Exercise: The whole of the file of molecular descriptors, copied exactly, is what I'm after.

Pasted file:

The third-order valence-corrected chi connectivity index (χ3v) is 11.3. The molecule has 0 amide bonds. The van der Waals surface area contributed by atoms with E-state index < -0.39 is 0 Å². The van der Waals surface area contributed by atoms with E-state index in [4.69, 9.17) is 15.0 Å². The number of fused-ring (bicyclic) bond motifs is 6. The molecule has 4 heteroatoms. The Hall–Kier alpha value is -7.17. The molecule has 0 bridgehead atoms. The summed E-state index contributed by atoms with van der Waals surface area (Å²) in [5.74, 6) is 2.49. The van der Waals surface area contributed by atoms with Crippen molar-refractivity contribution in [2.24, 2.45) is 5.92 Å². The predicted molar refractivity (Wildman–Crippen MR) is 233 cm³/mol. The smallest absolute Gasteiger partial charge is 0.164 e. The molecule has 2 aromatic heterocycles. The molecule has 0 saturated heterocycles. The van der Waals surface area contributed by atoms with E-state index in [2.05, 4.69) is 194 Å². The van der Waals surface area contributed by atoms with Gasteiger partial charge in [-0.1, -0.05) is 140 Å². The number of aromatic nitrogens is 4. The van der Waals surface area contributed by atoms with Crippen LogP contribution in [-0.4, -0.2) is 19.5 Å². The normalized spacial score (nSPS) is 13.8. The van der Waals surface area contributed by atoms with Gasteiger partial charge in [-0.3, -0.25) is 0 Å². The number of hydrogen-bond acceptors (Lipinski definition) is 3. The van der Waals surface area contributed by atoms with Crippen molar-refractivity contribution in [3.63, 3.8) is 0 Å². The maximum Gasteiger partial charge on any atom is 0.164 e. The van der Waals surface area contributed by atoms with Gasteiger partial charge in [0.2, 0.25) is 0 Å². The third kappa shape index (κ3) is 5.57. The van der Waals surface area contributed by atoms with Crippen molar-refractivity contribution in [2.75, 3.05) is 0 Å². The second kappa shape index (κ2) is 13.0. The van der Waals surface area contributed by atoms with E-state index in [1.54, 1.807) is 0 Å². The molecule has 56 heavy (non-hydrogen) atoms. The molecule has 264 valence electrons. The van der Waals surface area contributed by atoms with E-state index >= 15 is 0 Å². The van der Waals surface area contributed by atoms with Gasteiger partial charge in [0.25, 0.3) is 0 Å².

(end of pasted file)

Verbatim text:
The third-order valence-corrected chi connectivity index (χ3v) is 11.3. The molecule has 0 amide bonds. The van der Waals surface area contributed by atoms with E-state index < -0.39 is 0 Å². The van der Waals surface area contributed by atoms with E-state index in [4.69, 9.17) is 15.0 Å². The number of fused-ring (bicyclic) bond motifs is 6. The molecule has 4 heteroatoms. The Hall–Kier alpha value is -7.17. The molecule has 0 bridgehead atoms. The summed E-state index contributed by atoms with van der Waals surface area (Å²) in [5.74, 6) is 2.49. The van der Waals surface area contributed by atoms with Crippen molar-refractivity contribution in [2.24, 2.45) is 5.92 Å². The predicted molar refractivity (Wildman–Crippen MR) is 233 cm³/mol. The smallest absolute Gasteiger partial charge is 0.164 e. The molecule has 2 aromatic heterocycles. The molecule has 0 saturated heterocycles. The van der Waals surface area contributed by atoms with E-state index in [2.05, 4.69) is 194 Å². The van der Waals surface area contributed by atoms with Gasteiger partial charge in [-0.1, -0.05) is 140 Å². The number of aromatic nitrogens is 4. The van der Waals surface area contributed by atoms with Crippen LogP contribution in [-0.4, -0.2) is 19.5 Å². The normalized spacial score (nSPS) is 13.8. The van der Waals surface area contributed by atoms with Gasteiger partial charge in [-0.3, -0.25) is 0 Å². The number of hydrogen-bond acceptors (Lipinski definition) is 3. The van der Waals surface area contributed by atoms with Crippen molar-refractivity contribution in [3.63, 3.8) is 0 Å². The maximum Gasteiger partial charge on any atom is 0.164 e. The van der Waals surface area contributed by atoms with Gasteiger partial charge in [0.2, 0.25) is 0 Å². The third kappa shape index (κ3) is 5.57. The van der Waals surface area contributed by atoms with Crippen molar-refractivity contribution in [2.75, 3.05) is 0 Å². The second kappa shape index (κ2) is 13.0. The van der Waals surface area contributed by atoms with E-state index in [1.54, 1.807) is 0 Å². The molecule has 56 heavy (non-hydrogen) atoms. The molecule has 264 valence electrons. The van der Waals surface area contributed by atoms with E-state index >= 15 is 0 Å². The van der Waals surface area contributed by atoms with Gasteiger partial charge in [0.25, 0.3) is 0 Å².